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============================================= THE MAGNIFIER Issue #51, January, 2007 Newsletter from the Macular Degeneration Foundation, Inc. P.O. Box 531313 Henderson, NV 89053 http://www.eyesight.org ============================================= TRANSPLANTED RETINAL CELLS RESTORE VISION IN MICE Breakthrough is Major Step in Retinal repair for Humans By Ben A Shaberman: Foundation Fighting Blindness An international retinal research team funded by the Foundation Fighting Blindness has restored vision in mice with retinitis pigmentosa through the transplantation of developing photoreceptor cells. The breakthrough is one more step in the development of a treatment for restoring vision in people with a variety of retinal diseases including retinitis pigmentosa and macular degeneration – conditions that affect more than nine million Americans. While more work needs to be done before this transplantation approach can be studied in humans, the Foundation Fighting Blindness is strongly committed to moving this type of promising therapy into the clinic. What’s most noteworthy about the study is that the transplanted cells became full-fledged retinal cells and integrated into the host retina. Though scientists have previously performed retinal cell transplantation studies with varying success, never before have they achieved functional integration of photoreceptors – the cells that provide vision. “Over the past couple of years, various research teams have transplanted retinal cells and tissue into the eye and they survived. While these promising studies have advanced the field, photoreceptor development and functional integration have been elusive,” says Stephen Rose, Ph.D., Chief Research Officer, Foundation Fighting Blindness. “You need integration if you are going to fully repair damage and restore vision. This group of researchers has done just that. It’s an important advancement.”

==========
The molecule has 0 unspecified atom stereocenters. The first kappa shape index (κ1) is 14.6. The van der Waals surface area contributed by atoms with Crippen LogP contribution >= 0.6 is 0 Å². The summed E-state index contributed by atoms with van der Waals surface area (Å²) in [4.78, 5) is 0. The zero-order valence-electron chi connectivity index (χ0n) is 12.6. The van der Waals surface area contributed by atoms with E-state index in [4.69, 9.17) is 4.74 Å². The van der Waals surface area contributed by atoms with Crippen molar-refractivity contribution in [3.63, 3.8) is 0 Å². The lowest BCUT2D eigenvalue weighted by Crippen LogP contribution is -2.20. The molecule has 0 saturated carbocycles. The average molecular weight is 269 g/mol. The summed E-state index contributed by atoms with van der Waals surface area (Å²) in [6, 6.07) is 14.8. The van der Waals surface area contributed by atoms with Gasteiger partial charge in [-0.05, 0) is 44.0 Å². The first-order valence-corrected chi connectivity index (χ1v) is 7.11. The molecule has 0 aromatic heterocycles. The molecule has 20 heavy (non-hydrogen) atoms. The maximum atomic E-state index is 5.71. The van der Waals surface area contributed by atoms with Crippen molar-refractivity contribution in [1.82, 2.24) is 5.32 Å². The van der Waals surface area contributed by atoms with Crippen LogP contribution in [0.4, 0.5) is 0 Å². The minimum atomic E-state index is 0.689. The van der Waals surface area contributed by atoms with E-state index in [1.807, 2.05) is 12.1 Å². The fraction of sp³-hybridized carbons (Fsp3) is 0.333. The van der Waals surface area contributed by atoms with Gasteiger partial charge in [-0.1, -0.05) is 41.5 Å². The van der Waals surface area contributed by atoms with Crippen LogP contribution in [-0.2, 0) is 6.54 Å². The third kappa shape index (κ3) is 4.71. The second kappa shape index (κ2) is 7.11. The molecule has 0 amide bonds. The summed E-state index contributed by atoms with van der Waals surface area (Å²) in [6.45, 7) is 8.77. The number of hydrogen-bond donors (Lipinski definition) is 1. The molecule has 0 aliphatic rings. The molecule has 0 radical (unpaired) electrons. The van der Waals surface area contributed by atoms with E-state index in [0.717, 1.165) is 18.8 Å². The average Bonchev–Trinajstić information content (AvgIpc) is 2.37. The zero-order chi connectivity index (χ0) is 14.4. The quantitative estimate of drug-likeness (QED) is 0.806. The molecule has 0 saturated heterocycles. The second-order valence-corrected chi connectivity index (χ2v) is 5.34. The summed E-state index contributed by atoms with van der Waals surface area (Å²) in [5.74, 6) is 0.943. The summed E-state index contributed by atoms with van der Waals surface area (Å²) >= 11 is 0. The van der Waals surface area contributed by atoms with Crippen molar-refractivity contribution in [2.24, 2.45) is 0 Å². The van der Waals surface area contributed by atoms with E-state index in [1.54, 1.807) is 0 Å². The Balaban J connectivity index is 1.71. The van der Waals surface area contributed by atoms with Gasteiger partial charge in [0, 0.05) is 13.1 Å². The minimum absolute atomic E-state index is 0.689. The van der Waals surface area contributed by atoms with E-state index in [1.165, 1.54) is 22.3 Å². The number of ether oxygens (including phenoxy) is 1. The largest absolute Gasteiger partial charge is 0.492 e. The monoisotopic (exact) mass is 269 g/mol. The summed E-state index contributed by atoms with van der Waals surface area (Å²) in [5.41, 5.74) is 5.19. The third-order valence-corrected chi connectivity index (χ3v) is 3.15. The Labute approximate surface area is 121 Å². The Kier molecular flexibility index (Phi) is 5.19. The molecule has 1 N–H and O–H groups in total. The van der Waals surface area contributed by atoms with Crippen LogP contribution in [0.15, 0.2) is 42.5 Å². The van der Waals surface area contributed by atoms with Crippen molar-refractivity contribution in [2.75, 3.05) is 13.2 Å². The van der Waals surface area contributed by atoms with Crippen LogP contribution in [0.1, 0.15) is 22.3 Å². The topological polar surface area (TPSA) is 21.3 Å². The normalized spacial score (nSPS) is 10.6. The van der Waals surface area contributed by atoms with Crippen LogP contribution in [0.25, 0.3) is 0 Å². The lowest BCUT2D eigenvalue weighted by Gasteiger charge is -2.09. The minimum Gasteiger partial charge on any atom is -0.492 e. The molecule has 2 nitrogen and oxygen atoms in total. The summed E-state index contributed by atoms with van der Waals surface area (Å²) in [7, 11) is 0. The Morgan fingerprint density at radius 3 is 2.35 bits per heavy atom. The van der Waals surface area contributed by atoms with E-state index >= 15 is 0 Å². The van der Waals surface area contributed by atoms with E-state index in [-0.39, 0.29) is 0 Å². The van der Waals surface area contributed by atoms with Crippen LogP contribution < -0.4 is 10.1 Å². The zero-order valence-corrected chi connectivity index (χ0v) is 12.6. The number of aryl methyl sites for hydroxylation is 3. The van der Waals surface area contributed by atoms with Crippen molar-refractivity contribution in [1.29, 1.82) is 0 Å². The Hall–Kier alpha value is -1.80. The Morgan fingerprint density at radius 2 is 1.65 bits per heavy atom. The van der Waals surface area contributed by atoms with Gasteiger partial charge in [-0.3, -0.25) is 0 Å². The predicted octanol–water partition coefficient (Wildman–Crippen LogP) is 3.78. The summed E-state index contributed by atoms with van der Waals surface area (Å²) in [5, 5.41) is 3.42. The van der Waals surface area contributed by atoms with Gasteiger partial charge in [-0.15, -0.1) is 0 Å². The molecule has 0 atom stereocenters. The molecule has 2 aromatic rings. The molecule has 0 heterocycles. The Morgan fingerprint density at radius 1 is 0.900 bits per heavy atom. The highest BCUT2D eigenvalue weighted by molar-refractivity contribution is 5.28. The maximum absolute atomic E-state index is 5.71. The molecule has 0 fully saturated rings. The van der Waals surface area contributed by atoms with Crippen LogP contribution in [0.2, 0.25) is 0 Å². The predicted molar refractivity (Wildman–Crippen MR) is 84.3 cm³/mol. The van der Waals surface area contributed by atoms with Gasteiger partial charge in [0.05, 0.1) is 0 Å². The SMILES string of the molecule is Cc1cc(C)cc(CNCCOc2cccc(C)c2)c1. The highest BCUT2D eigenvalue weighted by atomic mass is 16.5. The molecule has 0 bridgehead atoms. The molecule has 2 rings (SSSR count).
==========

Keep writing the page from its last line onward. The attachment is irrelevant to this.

The investigative team, which included Anand Swaroop, Ph.D., from the University of Michigan Kellogg Eye Center, used immature mouse retinal cells for transplantation. A key to their success was choosing cells that were at just the right developmental stage – they are committed to becoming sight-giving photoreceptors and are also capable of integration. The researchers used two different techniques to verify that the mice had restored vision. “We’ve made significant progress toward bringing cellular therapy to the clinic,” says Rose. “This new knowledge tells us that retinal cell transplantation is a viable strategy for restoring vision. We’re excited to move this promising technique to the next level.” ================================= FOVEA OBTAINS WORLDWIDE RIGHTS TO RETINAL DEGENERATION THERAPY Fovea Pharmaceuticals SA signed an exclusive development and commercialization agreement with Novartis Pharma AG covering RdCVF (Rod-derived cone viability factor) for use in the treatment of retinal degeneration disorders. Paris-based Fovea Pharmaceuticals, which is developing new drugs for treating back-of-the-eye (BOE) diseases such as retinitis pigmentosa, macular degeneration, glaucoma, macular edema in venous occlusion and diabetic retinopathy, points out that RdCVF is a new protein factor that has shown promise for treating retinal degeneration. Fovea plans to develop RdCVF first in retinitis pigmentosa, which is recognized as one of the most common inherited causes of blindness in people younger than 50. The company points out that since there is no known cure for RP, it qualifies as an orphan disease. The development of RdCVF subsequently could be extended to other patholoigies, including the highly prevalent atrophic form of macular degeneration.